‘We are more alike than different’: Meet Three Youth Pastoralist Participants from the 2026 Vision for Pastoralist Youth Consultation
With the United Nations’ declaration of 2026 as the Year of Rangelands and Pastoralists, the Livestock and Climate Initiative of the CGIAR is supporting a series of consultations in the coming years with pastoralist youth across the world. Youth can play a key role in strengthening and adapting pastoralism to the challenges being faced including climate change, yet are struggling to find their place in decision making processes and to have their voices heard.
In partnership with the Climate Smart Agriculture Youth Network and Procasur, ILRI supported the first in the series of consultations held at Lukenya University in Makueni County, Kenya from the 27-29 September 2022, which brought together 28 young pastoralists living and working in Ethiopia, Kenya and Tanzania. Over three days the youth participants shared their knowledge and skills, learned from each other and listened to experts discuss climate change mitigation strategies and adaptations. The consultation was also a space to develop friendships and networks, providing the youth with a stronger voice moving forward. The pinnacle of the event was developing a statement on the future of pastoralism in the face of climate change, addressing the challenges and defining opportunities for future action.
I sat down with three of the pastoralists at the consultation to hear their life stories, the hurdles and challenges that they have overcome and what they hope to achieve for themselves and their communities.
Joshua Laizer (33), lives in the northern highlands of the Ngorongoro District in Tanzania with his wife and two children. Growing up in a Maasai pastoralist community, he tended to livestock at a young age as eldest of 19 children in his family, developing rich knowledge of the land and climate, the seasons and how to optimize production of livestock through grazing movements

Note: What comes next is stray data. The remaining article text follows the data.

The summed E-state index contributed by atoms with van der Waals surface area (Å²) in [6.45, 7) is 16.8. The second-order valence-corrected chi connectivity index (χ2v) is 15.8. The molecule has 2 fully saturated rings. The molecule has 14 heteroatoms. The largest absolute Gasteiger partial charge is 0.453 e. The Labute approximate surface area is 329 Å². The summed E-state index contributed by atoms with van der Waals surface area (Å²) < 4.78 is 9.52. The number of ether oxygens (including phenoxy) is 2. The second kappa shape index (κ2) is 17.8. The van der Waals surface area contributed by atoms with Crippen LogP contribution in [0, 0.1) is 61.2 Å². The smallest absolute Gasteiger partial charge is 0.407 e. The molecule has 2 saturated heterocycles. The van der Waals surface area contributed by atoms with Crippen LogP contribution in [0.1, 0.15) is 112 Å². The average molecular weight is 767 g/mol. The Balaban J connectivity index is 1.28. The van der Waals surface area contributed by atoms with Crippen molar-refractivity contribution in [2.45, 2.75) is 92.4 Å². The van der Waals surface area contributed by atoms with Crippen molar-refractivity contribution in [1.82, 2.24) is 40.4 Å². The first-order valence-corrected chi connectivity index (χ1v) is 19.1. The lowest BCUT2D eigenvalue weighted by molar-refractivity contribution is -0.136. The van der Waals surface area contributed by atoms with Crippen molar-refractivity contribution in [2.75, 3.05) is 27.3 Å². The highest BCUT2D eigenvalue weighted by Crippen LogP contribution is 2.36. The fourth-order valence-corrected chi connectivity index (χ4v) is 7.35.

‘I have always been interested in maintaining my elders’ tradition of being a pastoralist and improving it to cope with time changes and climate needs,’ he says.
Joshua holds a BSc and MSc in animal sciences from the University of Sokoine Tanzania and Hebrew University of Jerusalem Israel respectively. He works with his fellow pastoralists sharing experiences and improving rangeland management and livestock breeds. In addition to owning and operating a breeding farm, he is the general secretary of the youth centered LOSOTWA Forum, which brings together young Maasai pastoralists living in the district to discuss and address community challenges. He is a member of the Tanzania Pastoralist Community Forum working to lobby and review policies on pastoralism and rangelands.
Sara Bocohola Arero (22) is from a pastoralist family in the Borana zone, Oromia region of Ethiopia and attends the African Leadership University in Kigali, Rwanda, on a full scholarship.
‘I am one of the few people in my community who gained access to education while many youths my age stayed home to do chores and look after cattle,’ she notes.